Astronauts have occupied the International Space Station since 2000. Since its launch, the ISS has continued to circle our planet, oftentimes having to swerve or dodge satellites in order to avoid collisions. As of December 2022, NASA says that the ISS has dodged satellites and debris a total of 32 times, and that number will no doubt continue to rise as more satellites are placed into orbit around our planet.
The satellite in question is believed to be Argentina’s Nusat-17, one of 10 commercial Earth observation satellites that make up the Aleph-1 constellation, according to astronomers on Twitter. The satellite is also just one of a growing number of defunct and operational satellites that continue to threaten orbiting spacecraft like the ISS. While the ISS could dodge most of the debris we know about, there could be thousands of pieces we don’t know even exist.
Of course, this was always going to be a factor. In the age-old words taught to many of us when we were children – what goes up must, at some point, come down. And we’ve been putting a lot of junk – like satellites, spacecraft parts, etc. into space. While dodging satellites and other debris isn’t something we can avoid altogether, it shouldn’t be occurring as much as it does.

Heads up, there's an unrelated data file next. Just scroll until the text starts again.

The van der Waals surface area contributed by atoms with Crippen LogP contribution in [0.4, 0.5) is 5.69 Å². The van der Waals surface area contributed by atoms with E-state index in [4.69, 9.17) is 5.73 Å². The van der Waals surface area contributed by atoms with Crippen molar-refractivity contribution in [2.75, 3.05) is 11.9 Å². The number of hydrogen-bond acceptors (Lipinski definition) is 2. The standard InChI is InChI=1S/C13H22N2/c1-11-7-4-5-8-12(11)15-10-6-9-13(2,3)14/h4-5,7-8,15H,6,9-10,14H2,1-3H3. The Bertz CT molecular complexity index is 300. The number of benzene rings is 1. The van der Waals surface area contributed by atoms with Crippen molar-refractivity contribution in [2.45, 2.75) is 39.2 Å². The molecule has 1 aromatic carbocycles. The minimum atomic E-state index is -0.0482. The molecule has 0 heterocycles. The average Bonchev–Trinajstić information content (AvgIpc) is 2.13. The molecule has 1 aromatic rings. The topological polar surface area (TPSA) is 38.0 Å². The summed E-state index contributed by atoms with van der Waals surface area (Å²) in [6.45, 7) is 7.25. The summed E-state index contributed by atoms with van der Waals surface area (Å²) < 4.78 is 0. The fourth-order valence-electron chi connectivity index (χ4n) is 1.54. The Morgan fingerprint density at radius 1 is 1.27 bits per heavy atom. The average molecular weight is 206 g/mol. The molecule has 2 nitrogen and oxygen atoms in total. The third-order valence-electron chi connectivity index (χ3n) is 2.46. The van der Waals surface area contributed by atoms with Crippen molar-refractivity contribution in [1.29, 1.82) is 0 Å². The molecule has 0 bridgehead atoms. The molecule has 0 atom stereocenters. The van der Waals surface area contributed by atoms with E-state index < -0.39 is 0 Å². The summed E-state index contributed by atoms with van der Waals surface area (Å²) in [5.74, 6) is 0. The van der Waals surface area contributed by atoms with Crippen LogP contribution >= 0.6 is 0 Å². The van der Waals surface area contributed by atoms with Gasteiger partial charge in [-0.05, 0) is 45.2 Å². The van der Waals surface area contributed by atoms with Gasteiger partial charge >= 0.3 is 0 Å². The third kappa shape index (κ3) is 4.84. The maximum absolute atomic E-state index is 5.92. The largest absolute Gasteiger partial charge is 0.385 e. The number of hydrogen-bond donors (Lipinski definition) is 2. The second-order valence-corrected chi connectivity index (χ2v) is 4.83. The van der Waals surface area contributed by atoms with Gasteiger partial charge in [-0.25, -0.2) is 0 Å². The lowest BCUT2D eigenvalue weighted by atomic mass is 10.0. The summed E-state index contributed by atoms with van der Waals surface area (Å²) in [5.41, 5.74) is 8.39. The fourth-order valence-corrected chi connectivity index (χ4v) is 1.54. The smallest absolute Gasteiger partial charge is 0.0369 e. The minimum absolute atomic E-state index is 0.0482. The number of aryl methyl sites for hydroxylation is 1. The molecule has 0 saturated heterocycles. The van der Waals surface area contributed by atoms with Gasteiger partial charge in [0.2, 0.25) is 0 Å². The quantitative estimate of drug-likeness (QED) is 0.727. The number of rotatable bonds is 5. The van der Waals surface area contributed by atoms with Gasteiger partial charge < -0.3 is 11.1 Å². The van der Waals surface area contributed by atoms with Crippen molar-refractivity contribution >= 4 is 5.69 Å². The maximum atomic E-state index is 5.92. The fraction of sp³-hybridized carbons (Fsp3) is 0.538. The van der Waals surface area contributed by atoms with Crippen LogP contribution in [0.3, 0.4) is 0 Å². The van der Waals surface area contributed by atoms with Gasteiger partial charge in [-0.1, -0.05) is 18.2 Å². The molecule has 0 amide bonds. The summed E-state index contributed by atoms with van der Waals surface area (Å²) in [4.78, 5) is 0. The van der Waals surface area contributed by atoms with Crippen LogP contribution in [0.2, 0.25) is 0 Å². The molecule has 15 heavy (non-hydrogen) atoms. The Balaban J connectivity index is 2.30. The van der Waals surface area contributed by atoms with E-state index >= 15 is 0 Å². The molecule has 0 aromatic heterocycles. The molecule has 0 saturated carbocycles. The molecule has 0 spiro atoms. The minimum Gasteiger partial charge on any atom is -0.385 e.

After all, in the past year, the ISS has had to dodge debris left behind by Russian rockets and other spacecraft at least twice. And for every one of the 32 occurrences that have seen the ISS dodging debris, it has put the astronauts onboard at risk in some way. Granted, that risk may be small, even almost nonexistent at times, but when living in a metal box, with the vacuum of space just inches away, any risk should be viewed as too much.
But this isn’t a new problem. The space junk problem has been eating away at astronomers and space watchers for decades. And, as we continue to shove more satellites into orbit, it’s only going to get worse, especially if those satellites don’t have any way to be controlled. Finding ways to avoid this issue, instead of simply relying on the ISS to dodge debris, has to be a top priority.
That’s because not all debris is avoidable. Previously, space junk slammed into the ISS, damaging its arm. Luckily, no harm was done to the part of the station where the astronauts work. But it is a stark reminder that we can’t track every piece of debris, and that a long-term solution is needed if we truly want to lower the risk of the ISS colliding with space junk as much as possible.
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